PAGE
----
We consider a WSN with SNs, which are randomly located within an area of size km km. The following results are based on one random realization of the SN locations as shown in Fig. 2. The UAV’s initial and final locations are respectively set as and , and is set as m/s. We assume that the communication range of different SNs is identical, i.e., . If not stated otherwise, we set m. For performance comparison, we also consider two benchmark schemes, namely strip-based and zig-zag line trajectories for the UAV, as described in the following.
For the strip-based trajectory, the area of interest is partitioned into rectangular strips that are perpendicular to the line connecting and . Furthermore, each strip has width so that all SNs within the strip will be visited as the UAV travels along the strip, as shown in Fig. 2. If the rectangular strips exceed the boundary of the area of interest, then the UAV just travels along the intersection between the borderlines of the area and these rectangular strips, which can be uniquely determined. With such strip-based trajectory, the number of visited SNs increases with the height of the strips. Therefore, a bisection search method can be used to determine the maximum height of the strips so that the total UAV flying distance is no greater than . On the other hand, the zig-zag line trajectory is similar to the strip-based trajectory, but with the difference in that rectangular strips are replaced with zig-zag lines. The two benchmarks lead to rather intuitive UAV trajectories for different values of . For example, when is small, say , the two benchmarks yield the same path that directly connects and . When increases, the heights of the strips and zig-zag lines increase since the width of the strip and parallel zig-zag lines are fixed as . Therefore, when is sufficiently large, both benchmark schemes result in UAV trajectories covering the entire area of interest, so that all SNs will be visited by the UAV.
The optimized trajectories with different schemes with s are shown in Fig. 2. It is observed that with our proposed solution, the UAV can visit more SNs than the two benchmark schemes. In Fig. 3(a), we compare the number of visited SNs by our optimized trajectory with the two benchmark trajectories for different . As expected, our proposed design significantly outperforms both benchmarks. It is observed that the performance gain is more substantial with small . As becomes sufficiently large, all the three trajectories can visit all SNs, but our proposed scheme requires much less time to visit all SNs. It is also observed that the strip-based trajectory gives better performance than the zig-zag line trajectory. This is because the zig-zag line trajectory in general has smaller coverage areas than the strip-based trajectory with the same traveling distance or (see Fig. 2).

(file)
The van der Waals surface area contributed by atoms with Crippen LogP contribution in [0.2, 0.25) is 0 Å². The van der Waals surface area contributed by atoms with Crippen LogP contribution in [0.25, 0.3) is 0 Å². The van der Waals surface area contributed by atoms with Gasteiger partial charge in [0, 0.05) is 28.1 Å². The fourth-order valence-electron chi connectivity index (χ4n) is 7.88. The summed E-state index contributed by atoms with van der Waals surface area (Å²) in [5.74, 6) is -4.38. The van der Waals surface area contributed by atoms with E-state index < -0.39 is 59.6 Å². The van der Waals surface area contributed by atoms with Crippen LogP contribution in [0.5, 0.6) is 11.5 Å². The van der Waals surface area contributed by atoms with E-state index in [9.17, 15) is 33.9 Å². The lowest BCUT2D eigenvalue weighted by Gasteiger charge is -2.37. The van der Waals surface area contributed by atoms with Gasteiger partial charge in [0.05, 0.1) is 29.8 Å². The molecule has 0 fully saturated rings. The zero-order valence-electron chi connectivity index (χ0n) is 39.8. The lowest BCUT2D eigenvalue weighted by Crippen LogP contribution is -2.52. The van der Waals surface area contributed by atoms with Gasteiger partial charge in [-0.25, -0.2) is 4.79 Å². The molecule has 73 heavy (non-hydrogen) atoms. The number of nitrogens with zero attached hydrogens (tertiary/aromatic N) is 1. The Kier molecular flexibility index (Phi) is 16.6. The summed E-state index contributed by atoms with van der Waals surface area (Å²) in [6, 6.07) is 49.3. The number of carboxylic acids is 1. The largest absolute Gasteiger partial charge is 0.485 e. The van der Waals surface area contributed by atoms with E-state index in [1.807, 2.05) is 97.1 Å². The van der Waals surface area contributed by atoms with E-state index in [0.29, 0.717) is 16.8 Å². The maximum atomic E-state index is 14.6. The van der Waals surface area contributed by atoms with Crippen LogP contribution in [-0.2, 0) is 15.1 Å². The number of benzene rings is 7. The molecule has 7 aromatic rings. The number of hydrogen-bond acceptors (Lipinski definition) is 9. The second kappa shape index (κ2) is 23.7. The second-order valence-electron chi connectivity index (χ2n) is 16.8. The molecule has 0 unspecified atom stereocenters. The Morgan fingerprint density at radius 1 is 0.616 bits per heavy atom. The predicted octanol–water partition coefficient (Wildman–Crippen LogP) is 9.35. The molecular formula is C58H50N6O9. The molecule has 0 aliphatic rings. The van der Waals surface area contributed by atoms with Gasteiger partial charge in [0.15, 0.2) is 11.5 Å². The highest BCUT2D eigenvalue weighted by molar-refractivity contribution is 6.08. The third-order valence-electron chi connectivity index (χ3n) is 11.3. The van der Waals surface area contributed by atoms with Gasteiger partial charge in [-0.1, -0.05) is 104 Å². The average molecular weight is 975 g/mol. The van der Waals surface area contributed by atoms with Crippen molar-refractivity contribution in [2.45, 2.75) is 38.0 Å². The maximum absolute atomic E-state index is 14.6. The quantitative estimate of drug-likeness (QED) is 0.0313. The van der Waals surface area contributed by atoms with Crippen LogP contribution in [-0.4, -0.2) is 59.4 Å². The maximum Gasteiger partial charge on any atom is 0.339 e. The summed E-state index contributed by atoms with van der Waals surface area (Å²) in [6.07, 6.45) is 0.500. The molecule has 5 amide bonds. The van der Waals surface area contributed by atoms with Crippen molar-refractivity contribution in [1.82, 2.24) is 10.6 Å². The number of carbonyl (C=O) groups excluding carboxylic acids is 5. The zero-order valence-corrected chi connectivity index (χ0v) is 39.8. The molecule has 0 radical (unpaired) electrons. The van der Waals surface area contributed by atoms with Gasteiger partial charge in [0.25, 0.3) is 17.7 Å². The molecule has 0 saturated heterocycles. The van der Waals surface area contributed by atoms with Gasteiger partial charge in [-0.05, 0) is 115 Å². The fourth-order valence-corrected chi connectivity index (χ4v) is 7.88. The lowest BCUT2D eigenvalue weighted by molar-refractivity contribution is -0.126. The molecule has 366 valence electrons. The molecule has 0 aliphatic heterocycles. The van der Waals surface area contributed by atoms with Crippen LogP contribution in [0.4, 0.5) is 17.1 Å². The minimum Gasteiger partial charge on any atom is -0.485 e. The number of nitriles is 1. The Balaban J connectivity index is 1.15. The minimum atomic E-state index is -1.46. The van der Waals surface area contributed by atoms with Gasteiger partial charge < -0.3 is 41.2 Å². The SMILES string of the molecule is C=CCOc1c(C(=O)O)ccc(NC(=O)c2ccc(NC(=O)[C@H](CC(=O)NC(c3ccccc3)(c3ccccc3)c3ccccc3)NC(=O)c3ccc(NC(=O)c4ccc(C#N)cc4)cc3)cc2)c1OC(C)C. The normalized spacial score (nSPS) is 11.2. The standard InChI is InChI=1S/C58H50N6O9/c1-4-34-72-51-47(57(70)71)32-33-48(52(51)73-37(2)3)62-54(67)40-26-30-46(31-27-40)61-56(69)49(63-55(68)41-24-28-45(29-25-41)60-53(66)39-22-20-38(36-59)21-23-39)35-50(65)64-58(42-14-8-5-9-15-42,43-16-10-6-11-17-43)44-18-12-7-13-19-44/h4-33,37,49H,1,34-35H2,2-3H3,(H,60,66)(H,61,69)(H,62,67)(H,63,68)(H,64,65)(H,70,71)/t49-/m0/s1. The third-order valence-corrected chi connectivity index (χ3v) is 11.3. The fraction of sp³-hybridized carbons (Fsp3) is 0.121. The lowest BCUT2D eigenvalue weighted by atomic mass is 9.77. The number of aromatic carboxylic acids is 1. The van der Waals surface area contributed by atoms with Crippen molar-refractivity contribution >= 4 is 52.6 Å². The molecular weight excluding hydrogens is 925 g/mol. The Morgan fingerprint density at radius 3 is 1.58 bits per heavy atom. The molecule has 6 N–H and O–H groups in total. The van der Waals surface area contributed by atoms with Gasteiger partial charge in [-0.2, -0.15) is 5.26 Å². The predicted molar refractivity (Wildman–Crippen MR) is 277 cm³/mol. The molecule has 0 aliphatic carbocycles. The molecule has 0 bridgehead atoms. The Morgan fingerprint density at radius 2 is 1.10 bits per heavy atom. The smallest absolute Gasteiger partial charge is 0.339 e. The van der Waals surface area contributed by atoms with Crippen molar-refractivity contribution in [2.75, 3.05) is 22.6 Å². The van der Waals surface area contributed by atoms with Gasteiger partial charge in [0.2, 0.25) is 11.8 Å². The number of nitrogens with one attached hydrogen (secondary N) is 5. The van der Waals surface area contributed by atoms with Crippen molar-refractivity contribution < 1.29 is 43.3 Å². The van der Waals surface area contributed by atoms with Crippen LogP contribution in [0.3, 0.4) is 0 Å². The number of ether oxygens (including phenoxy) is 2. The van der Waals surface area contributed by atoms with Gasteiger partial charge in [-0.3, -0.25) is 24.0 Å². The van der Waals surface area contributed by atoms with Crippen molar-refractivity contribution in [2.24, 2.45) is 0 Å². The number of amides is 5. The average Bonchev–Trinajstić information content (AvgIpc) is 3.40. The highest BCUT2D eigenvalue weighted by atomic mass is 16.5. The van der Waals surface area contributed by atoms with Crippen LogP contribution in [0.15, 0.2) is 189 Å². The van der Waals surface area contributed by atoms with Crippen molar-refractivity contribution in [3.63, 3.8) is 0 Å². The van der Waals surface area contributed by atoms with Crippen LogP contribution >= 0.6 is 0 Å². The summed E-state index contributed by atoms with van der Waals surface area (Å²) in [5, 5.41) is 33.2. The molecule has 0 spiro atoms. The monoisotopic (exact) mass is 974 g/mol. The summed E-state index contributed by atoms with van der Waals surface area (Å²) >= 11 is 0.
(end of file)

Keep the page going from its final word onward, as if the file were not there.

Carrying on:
Furthermore, we study the effect of the SNs’ communication range on the system performance. Fig. 3(b) plots the number of visited SNs versus when s. It is observed that for all the three schemes, the number of visited SNs increases with , as expected; and the proposed trajectory outperforms the two benchmarks significantly, especially for small .
This paper studies the trajectory design for distributed estimation in a UAV-enabled WSN to minimize the MSE for the estimation, which is shown equivalent to maximize the number of SNs with successful data collection by the UAV. Although the formulated problem is NP-hard, we reveal that the optimal UAV trajectory consists of connected line segments only. We then propose a greedy algorithm with low complexity based on TSP method and convex optimization to obtain a suboptimal trajectory solution. Numerical results demonstrate that the proposed design significantly improves the number of visited SNs and hence the estimation performance, as compared to the benchmark schemes.